chapter  13
16 Pages

Comparing Regression Coefficients

This example illustrates that it is in general not possible to compare regression coefficients directly, because a regression coefficient β j describes the effect of changing the covariate Xj by one unit, and hence its size depends on the scale we use to measure the covariate. For example, in Table 13.1 the regression coefficient of Experience is −0.024, which looks rather small. However, if we use Decades in Practice, we obtain a 10-fold value (i.e., −0.249) which looks more impressive. (For the same reason, the effect of Age looks small in most applications, because we are used to measure age in years, and the effect of being older 1 year is usually small.)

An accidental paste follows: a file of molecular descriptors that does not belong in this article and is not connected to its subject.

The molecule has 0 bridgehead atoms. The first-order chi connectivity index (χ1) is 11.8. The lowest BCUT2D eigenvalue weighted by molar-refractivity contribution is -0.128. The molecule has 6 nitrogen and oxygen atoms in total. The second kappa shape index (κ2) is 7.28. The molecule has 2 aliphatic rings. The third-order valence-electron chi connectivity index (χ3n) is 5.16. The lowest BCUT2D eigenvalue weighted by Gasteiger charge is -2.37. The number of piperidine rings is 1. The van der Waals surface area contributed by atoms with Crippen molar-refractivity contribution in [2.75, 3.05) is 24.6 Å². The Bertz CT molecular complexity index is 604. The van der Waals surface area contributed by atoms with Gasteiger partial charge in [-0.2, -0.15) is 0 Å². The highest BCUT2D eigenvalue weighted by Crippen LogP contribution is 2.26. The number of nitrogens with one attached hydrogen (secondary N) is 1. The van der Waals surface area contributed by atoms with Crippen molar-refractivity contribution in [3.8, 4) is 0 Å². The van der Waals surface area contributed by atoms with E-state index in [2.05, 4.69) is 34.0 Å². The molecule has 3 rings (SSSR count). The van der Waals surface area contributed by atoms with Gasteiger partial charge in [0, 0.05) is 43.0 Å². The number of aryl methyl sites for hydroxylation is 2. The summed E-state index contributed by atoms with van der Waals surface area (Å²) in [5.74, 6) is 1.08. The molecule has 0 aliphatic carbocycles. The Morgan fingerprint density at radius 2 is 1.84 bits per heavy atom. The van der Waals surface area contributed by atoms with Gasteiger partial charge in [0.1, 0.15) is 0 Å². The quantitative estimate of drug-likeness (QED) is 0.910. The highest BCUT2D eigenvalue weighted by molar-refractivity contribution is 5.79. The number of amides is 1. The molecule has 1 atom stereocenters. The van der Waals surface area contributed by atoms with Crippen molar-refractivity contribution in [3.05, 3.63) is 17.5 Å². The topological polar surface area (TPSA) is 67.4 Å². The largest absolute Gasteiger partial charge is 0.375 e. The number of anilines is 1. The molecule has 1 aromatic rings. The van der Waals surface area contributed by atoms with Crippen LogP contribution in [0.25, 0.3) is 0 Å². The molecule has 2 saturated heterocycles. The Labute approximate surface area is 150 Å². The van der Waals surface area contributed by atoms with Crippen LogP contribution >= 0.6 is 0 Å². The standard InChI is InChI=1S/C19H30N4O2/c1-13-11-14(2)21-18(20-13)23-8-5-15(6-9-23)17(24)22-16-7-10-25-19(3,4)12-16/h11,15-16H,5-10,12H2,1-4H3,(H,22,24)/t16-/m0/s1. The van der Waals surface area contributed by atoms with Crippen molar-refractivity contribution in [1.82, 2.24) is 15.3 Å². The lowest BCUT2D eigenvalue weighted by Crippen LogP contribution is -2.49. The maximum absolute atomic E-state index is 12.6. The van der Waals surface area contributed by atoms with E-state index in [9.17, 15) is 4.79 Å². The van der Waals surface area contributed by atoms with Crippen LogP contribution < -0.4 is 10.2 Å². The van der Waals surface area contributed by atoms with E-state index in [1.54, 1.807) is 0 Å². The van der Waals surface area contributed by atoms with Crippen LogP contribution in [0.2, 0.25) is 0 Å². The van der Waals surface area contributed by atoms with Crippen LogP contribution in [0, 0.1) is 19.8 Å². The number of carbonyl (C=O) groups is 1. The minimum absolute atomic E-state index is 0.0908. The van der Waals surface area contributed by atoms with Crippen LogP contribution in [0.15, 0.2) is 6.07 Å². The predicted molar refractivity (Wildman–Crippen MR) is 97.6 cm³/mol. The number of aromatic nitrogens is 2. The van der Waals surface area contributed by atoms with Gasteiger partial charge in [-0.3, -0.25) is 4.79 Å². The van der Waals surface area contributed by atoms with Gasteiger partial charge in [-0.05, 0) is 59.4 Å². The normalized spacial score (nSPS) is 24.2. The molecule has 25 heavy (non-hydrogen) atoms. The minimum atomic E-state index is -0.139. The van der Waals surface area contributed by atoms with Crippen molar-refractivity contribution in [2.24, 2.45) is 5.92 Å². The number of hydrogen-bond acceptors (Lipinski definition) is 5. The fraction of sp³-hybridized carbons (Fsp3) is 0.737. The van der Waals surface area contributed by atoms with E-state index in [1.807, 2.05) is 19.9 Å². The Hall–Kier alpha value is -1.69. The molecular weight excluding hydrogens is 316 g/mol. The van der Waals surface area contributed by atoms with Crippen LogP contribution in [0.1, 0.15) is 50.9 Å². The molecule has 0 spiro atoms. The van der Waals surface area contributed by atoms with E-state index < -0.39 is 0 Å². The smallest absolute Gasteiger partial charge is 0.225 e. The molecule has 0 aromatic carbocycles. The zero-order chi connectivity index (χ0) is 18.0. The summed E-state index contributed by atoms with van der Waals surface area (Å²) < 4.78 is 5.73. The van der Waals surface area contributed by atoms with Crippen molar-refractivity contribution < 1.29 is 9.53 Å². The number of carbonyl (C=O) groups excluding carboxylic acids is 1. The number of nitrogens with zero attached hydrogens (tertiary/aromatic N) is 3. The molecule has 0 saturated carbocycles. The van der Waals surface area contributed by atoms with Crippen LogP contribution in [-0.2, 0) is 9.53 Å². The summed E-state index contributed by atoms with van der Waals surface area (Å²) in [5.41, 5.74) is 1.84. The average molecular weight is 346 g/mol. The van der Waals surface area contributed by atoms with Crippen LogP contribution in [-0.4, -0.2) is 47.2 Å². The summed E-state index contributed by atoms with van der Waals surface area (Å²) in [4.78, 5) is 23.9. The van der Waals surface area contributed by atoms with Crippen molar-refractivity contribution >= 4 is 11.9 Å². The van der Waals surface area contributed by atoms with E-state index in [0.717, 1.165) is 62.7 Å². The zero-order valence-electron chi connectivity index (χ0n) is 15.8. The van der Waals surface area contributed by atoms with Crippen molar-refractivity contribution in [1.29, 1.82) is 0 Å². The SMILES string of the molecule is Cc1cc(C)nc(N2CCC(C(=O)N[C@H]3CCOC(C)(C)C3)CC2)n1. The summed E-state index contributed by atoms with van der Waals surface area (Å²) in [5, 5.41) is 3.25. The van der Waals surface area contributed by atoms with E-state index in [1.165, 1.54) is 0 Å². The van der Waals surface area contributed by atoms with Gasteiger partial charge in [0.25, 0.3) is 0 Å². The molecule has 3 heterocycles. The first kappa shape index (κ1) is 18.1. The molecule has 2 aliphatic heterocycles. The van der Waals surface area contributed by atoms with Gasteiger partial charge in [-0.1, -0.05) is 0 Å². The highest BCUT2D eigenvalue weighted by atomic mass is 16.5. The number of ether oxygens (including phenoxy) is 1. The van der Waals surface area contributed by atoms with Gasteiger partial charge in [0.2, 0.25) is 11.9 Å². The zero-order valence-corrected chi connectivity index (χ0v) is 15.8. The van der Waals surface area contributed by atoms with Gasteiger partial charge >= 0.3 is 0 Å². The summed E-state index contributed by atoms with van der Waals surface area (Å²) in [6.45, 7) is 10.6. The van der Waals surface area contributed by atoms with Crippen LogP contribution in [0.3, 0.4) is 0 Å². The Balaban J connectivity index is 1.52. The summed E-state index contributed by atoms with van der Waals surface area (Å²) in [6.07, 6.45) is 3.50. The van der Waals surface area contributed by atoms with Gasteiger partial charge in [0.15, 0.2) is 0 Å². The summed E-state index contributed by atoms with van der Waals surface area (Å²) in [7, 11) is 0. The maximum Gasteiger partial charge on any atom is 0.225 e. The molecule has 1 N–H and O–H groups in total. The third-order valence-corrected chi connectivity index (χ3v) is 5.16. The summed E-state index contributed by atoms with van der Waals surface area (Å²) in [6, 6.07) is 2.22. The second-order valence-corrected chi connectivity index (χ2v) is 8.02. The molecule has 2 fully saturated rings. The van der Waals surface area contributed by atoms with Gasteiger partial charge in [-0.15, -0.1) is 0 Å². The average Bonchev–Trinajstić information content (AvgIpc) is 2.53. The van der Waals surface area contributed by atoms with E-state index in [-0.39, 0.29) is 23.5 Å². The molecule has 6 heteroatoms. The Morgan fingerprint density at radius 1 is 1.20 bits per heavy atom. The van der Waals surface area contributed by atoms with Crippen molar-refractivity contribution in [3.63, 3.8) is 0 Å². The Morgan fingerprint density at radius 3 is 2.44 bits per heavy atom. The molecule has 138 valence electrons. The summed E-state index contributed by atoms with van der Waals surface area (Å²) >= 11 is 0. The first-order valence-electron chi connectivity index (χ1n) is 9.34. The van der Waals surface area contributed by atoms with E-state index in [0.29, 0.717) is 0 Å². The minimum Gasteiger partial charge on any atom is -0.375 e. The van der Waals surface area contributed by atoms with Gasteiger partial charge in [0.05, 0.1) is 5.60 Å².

So if we want to compare regression coefficients, we must ensure that they are measured on comparable scales or that we express them in a comparable manner. One approach is to consider the difference between a subject for whom the covariate x j is equal to the 10% percentile of the distribution of Xj and a subject for whom the covariate is equal to the 90% percentile. This can be easily achieved by multiplying

covariate βˆ 95%CI Experience

(Number of years in practice) −0.024 [−0.057,0.0074] Workload (Number of

surgery consultations/year/GP) −0.00012 [−0.00033,0.000083] Counselling (Number of

counsellings/year/100 patients) −0.98 [−1.94,−0.03] Drug prescription (Number of patients

covariate βˆ 95%CI Experience −0.48 [−1.10,0.14] Workload −0.47 [−1.23,0.30] Counselling −0.61 [−1.21,−0.02] Drug prescription 1.49 [0.52,2.47]

the observed regression coefficient β j with the observed difference Δ j between the 90% percentile and the 10% percentile.